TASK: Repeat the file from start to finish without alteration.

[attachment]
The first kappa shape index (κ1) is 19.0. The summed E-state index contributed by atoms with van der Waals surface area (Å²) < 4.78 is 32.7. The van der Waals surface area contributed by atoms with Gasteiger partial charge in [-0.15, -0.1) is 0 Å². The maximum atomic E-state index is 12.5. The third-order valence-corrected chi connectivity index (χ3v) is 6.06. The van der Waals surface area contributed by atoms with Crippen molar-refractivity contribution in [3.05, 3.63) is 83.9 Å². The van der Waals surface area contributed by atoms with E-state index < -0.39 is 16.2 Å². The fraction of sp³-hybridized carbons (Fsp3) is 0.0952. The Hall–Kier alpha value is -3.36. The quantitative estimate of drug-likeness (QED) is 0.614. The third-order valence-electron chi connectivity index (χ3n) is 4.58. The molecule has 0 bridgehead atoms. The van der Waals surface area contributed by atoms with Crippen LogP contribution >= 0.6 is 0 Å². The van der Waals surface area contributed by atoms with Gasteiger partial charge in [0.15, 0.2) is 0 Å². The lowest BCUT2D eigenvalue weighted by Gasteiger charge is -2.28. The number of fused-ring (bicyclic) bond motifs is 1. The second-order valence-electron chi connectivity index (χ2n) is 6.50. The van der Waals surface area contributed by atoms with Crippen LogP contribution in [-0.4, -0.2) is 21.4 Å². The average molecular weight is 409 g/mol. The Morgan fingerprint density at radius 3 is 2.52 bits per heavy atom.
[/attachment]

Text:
The first kappa shape index (κ1) is 19.0. The summed E-state index contributed by atoms with van der Waals surface area (Å²) < 4.78 is 32.7. The van der Waals surface area contributed by atoms with Gasteiger partial charge in [-0.15, -0.1) is 0 Å². The maximum atomic E-state index is 12.5. The third-order valence-corrected chi connectivity index (χ3v) is 6.06. The van der Waals surface area contributed by atoms with Crippen molar-refractivity contribution in [3.05, 3.63) is 83.9 Å². The van der Waals surface area contributed by atoms with E-state index < -0.39 is 16.2 Å². The fraction of sp³-hybridized carbons (Fsp3) is 0.0952. The Hall–Kier alpha value is -3.36. The quantitative estimate of drug-likeness (QED) is 0.614. The third-order valence-electron chi connectivity index (χ3n) is 4.58. The molecule has 0 bridgehead atoms. The van der Waals surface area contributed by atoms with Crippen LogP contribution >= 0.6 is 0 Å². The van der Waals surface area contributed by atoms with Gasteiger partial charge in [0.15, 0.2) is 0 Å². The lowest BCUT2D eigenvalue weighted by Gasteiger charge is -2.28. The number of fused-ring (bicyclic) bond motifs is 1. The second-order valence-electron chi connectivity index (χ2n) is 6.50. The van der Waals surface area contributed by atoms with Crippen LogP contribution in [-0.4, -0.2) is 21.4 Å². The average molecular weight is 409 g/mol. The Morgan fingerprint density at radius 3 is 2.52 bits per heavy atom.